Beaman, like many other contributors, criticizes the Court for perpetuating “hegemonic Christianity” with its categories of “orthodoxy” or the dichotomy of belief and practice. She focuses on a case where the Court had difficulty understanding the ritual importance of a kirpan carried by a Sikh. Such practice is said to confound the categories of sacred and profane latent in Christianity, because Christians or “post-Christians” regard it simply as a weapon (p.210). I am unsure a Christian could not recognize a kirpan as a sacred artifact, though she would need to be told why the kirpan in particular is sacred.
Beaman appeals to philosopher James Tully’s notion of recognizing the other, of recognizing their “lived religion,” as a way of transcending this imperialistic way of imposing “our” categories onto “them.” I am unsure what to make of her claim. On the one hand, she explains it as a way of, with patience, tolerance, and sympathy, understanding another religion as its adherents understand it themselves. This might be called the first principle of interpretation. It might also be what Christians call loving one’s neighbor, which, as the example of the physically and mentally disabled shows, is extremely difficult.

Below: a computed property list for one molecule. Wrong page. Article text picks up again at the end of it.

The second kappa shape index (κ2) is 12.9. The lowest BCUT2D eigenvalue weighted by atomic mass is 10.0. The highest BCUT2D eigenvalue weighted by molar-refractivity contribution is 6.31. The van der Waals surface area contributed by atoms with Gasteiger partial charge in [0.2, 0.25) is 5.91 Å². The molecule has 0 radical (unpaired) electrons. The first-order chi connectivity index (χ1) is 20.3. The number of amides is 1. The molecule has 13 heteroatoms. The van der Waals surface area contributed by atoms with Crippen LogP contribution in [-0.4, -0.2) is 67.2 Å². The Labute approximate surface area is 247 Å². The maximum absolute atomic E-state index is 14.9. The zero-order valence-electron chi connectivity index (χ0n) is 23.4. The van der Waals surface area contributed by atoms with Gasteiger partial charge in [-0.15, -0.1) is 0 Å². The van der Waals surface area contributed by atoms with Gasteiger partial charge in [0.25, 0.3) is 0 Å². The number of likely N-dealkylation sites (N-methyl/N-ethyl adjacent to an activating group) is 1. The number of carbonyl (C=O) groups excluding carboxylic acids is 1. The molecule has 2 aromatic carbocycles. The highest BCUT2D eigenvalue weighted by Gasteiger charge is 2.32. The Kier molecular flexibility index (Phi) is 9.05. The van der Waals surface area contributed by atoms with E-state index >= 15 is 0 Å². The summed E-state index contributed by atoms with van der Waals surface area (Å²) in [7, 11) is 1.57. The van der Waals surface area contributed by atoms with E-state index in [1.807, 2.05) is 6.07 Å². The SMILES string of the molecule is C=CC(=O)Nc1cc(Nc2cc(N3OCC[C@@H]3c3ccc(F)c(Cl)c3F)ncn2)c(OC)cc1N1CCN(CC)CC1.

On the other hand, Tully, in his STRANGE MULTIPLICITY: CONSTITUTIONALISM IN AN AGE OF DIVERSITY, goes further than what Beaman describes (Tully 1995, 22; see Ray and Heyking, n.d). There, Tully uses the image of Haida sculptor Bill Reid’s “The Spirit of Haida Gwaii” to give his rendition of pluralism. The sculpture is a boat containing a motley crew of mythical figures representing a lively “conversation.” So diverse are these voices that they cannot even understand each other. Tully observes that this is how we experience other cultures: their unfamiliarity forces us out of our comfort zones, and understanding [*265] them recedes. In the center of the boat stands Kilstlaai, whom Tully compares with the mythical Greek soothsayer Tieresias. As chief, he has authority to care for the common good. His is a universal perspective that transcends the diversity of voices in the canoe. Tully wants his reader to consider “The Spirit of Haida Gwaii” as emblematic of multiculturalism, but it is unclear what Kitlstlaai represents. A perspective that stands over pluralism seems at worst to be dictatorial, and at best managerial, neither of which are institutions political pluralists support.